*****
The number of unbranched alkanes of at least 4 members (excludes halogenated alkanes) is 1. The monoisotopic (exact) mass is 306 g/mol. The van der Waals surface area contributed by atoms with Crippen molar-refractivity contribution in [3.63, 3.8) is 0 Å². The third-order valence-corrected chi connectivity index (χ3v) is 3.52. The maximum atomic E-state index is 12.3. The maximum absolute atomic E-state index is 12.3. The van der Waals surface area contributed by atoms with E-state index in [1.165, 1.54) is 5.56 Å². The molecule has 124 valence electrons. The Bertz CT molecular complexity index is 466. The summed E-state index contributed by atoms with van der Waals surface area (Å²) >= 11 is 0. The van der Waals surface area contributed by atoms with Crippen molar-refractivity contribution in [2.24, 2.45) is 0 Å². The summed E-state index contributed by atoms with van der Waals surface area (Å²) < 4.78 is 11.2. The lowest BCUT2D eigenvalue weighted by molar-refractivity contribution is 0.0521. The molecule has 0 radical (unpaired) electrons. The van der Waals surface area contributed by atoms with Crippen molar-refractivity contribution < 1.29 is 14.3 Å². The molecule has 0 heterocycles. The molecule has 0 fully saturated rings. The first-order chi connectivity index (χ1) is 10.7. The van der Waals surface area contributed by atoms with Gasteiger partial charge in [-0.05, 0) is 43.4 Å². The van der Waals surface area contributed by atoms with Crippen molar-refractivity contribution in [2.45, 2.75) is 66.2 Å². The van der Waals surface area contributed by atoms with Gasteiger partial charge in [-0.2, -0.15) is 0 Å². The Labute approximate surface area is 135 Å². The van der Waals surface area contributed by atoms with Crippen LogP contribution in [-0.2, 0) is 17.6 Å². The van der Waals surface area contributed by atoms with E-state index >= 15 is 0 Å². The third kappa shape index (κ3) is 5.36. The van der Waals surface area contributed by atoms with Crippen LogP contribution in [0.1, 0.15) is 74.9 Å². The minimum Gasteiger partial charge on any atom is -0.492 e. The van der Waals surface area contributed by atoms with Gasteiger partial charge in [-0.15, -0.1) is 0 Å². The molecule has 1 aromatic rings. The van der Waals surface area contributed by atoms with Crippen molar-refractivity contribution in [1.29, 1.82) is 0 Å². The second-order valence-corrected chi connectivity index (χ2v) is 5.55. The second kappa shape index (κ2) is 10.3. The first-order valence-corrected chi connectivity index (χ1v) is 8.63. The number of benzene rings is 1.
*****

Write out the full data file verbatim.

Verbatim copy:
The number of unbranched alkanes of at least 4 members (excludes halogenated alkanes) is 1. The monoisotopic (exact) mass is 306 g/mol. The van der Waals surface area contributed by atoms with Crippen molar-refractivity contribution in [3.63, 3.8) is 0 Å². The third-order valence-corrected chi connectivity index (χ3v) is 3.52. The maximum atomic E-state index is 12.3. The maximum absolute atomic E-state index is 12.3. The van der Waals surface area contributed by atoms with E-state index in [1.165, 1.54) is 5.56 Å². The molecule has 124 valence electrons. The Bertz CT molecular complexity index is 466. The summed E-state index contributed by atoms with van der Waals surface area (Å²) >= 11 is 0. The van der Waals surface area contributed by atoms with Crippen molar-refractivity contribution in [2.24, 2.45) is 0 Å². The summed E-state index contributed by atoms with van der Waals surface area (Å²) < 4.78 is 11.2. The lowest BCUT2D eigenvalue weighted by molar-refractivity contribution is 0.0521. The molecule has 0 radical (unpaired) electrons. The van der Waals surface area contributed by atoms with Crippen molar-refractivity contribution < 1.29 is 14.3 Å². The molecule has 0 heterocycles. The molecule has 0 fully saturated rings. The first-order chi connectivity index (χ1) is 10.7. The van der Waals surface area contributed by atoms with Gasteiger partial charge in [-0.05, 0) is 43.4 Å². The van der Waals surface area contributed by atoms with Crippen molar-refractivity contribution in [2.45, 2.75) is 66.2 Å². The van der Waals surface area contributed by atoms with Gasteiger partial charge in [-0.2, -0.15) is 0 Å². The Labute approximate surface area is 135 Å². The van der Waals surface area contributed by atoms with Crippen LogP contribution in [-0.2, 0) is 17.6 Å². The van der Waals surface area contributed by atoms with E-state index >= 15 is 0 Å². The third kappa shape index (κ3) is 5.36. The van der Waals surface area contributed by atoms with Crippen LogP contribution in [0.1, 0.15) is 74.9 Å². The minimum Gasteiger partial charge on any atom is -0.492 e. The van der Waals surface area contributed by atoms with Gasteiger partial charge in [-0.15, -0.1) is 0 Å². The molecule has 1 aromatic rings. The van der Waals surface area contributed by atoms with Crippen molar-refractivity contribution in [1.29, 1.82) is 0 Å². The second-order valence-corrected chi connectivity index (χ2v) is 5.55. The second kappa shape index (κ2) is 10.3. The first-order valence-corrected chi connectivity index (χ1v) is 8.63. The number of benzene rings is 1.